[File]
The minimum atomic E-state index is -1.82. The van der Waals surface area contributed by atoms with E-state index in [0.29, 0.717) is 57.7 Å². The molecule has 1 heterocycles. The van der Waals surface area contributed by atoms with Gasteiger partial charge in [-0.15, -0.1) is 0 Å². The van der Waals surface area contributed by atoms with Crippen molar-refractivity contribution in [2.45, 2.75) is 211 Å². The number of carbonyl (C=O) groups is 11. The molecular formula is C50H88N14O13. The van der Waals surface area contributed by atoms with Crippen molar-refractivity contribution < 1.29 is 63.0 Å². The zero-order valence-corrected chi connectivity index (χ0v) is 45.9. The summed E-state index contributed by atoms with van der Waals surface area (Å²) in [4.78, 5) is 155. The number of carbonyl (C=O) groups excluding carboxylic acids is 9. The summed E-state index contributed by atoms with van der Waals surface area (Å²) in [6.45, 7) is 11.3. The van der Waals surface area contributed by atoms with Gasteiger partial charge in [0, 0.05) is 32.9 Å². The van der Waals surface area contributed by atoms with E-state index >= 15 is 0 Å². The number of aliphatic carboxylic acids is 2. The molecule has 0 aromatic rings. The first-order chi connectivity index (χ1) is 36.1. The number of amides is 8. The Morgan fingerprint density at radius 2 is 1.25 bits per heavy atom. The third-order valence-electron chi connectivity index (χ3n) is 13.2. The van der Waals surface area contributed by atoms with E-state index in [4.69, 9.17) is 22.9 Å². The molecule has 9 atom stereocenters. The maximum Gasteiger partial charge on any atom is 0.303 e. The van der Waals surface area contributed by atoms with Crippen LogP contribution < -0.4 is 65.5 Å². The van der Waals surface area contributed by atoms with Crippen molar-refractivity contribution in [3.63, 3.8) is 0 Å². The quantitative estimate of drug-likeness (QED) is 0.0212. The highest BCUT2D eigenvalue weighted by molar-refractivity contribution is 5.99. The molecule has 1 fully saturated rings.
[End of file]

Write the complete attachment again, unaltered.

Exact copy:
The minimum atomic E-state index is -1.82. The van der Waals surface area contributed by atoms with E-state index in [0.29, 0.717) is 57.7 Å². The molecule has 1 heterocycles. The van der Waals surface area contributed by atoms with Gasteiger partial charge in [-0.15, -0.1) is 0 Å². The van der Waals surface area contributed by atoms with Crippen molar-refractivity contribution in [2.45, 2.75) is 211 Å². The number of carbonyl (C=O) groups is 11. The molecular formula is C50H88N14O13. The van der Waals surface area contributed by atoms with Crippen molar-refractivity contribution < 1.29 is 63.0 Å². The zero-order valence-corrected chi connectivity index (χ0v) is 45.9. The summed E-state index contributed by atoms with van der Waals surface area (Å²) in [4.78, 5) is 155. The number of carbonyl (C=O) groups excluding carboxylic acids is 9. The summed E-state index contributed by atoms with van der Waals surface area (Å²) in [6.45, 7) is 11.3. The van der Waals surface area contributed by atoms with Gasteiger partial charge in [0, 0.05) is 32.9 Å². The van der Waals surface area contributed by atoms with E-state index >= 15 is 0 Å². The number of aliphatic carboxylic acids is 2. The molecule has 0 aromatic rings. The first-order chi connectivity index (χ1) is 36.1. The number of amides is 8. The Morgan fingerprint density at radius 2 is 1.25 bits per heavy atom. The third-order valence-electron chi connectivity index (χ3n) is 13.2. The van der Waals surface area contributed by atoms with E-state index in [4.69, 9.17) is 22.9 Å². The molecule has 9 atom stereocenters. The maximum Gasteiger partial charge on any atom is 0.303 e. The van der Waals surface area contributed by atoms with Crippen LogP contribution < -0.4 is 65.5 Å². The van der Waals surface area contributed by atoms with Crippen molar-refractivity contribution in [3.63, 3.8) is 0 Å². The quantitative estimate of drug-likeness (QED) is 0.0212. The highest BCUT2D eigenvalue weighted by molar-refractivity contribution is 5.99. The molecule has 1 fully saturated rings.